What do these portrayals of violent women tell us? Foremost, we see that women’s violence in the arts must be explicable: we hardly ever see a woman commit violence without being driven to it. The forces driving such acts fall into several categories. Most predominantly, we see women who commit violence as a direct reaction to a real or perceived wrong, either through self-defence or the desire for revenge. We also encounter women whose responsibility for their actions is diminished in some way, through insanity or external influence, such as that of a controlling man.  Occasionally, we are also shown women who are ruthless in their quest for personal advancement. This latter category of women are the most likely to be described as ‘unnatural’ or even ‘masculine’ in their actions. Less predictable are the modes of killing or wounding employed by female perpetrators in these representations. Traditionally, women have been considered to use less bloody methods of killing, or those which require less physical strength and contact with the victim; the epitome of this model is poison. Once again, women who stand out from this model may appear to be the most shocking perpetrators of violence, such as Clytemnestra, who hacks Agamemnon to death with an axe, or Agave, who beheads her son Pentheus believing him to be an animal.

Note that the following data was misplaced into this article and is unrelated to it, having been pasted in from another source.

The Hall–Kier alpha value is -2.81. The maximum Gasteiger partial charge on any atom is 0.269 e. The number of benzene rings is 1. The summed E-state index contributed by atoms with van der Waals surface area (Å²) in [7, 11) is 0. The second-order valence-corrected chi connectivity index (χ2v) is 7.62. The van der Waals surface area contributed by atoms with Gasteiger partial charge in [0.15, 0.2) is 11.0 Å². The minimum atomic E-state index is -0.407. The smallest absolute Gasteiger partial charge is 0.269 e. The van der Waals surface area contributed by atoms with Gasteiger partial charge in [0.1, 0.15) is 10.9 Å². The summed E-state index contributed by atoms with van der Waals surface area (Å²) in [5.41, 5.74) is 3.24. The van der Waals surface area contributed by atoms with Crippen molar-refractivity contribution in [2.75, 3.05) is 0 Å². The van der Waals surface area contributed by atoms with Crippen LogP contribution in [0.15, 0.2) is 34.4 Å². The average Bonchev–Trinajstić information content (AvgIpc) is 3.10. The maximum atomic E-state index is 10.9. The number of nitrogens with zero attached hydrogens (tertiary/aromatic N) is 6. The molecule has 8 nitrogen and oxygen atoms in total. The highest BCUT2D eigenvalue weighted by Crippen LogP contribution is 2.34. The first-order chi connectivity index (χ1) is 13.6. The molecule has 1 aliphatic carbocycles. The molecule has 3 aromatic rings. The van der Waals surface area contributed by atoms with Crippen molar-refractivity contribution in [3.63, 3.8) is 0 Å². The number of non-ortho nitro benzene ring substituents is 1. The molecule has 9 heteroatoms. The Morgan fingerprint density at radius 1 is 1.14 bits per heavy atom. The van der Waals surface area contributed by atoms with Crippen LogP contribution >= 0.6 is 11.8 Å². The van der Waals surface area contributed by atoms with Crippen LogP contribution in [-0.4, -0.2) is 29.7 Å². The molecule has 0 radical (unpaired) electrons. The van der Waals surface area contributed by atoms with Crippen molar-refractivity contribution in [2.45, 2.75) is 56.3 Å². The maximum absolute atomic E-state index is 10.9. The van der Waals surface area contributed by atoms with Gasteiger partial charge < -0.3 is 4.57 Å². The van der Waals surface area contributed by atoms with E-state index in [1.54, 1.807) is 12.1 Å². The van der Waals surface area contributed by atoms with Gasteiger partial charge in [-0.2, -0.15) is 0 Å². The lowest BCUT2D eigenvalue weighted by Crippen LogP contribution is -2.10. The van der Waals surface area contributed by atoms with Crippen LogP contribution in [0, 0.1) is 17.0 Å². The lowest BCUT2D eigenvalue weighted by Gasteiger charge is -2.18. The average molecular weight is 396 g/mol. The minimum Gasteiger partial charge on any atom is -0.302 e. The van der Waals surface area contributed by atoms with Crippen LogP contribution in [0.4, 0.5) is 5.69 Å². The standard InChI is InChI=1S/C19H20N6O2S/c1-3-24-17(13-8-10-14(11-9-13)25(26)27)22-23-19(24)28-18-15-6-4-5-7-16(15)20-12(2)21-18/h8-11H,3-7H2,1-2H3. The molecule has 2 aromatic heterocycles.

These portrayals, although varied, remain reasonably narrow. There are, of course, outliers that break the mould of expectation of how violent women can and should behave and be perceived in artistic works. There is ample room, though, for exploration of new modes of portrayal and interpretation of these characters. Some of these will be explored over the remainder of By Jove Theatre Company’s season, and, as the demand grows for a wider variety of female protagonists, particularly in film, we may begin to see a greater variety of female characters committing violent acts in the mainstream. Until then, the rest of this series of articles will explore a variety of different ways of looking at women’s violence in the arts, with the hope of illuminating the factors that make it such a compelling subject both for By Jove and more widely.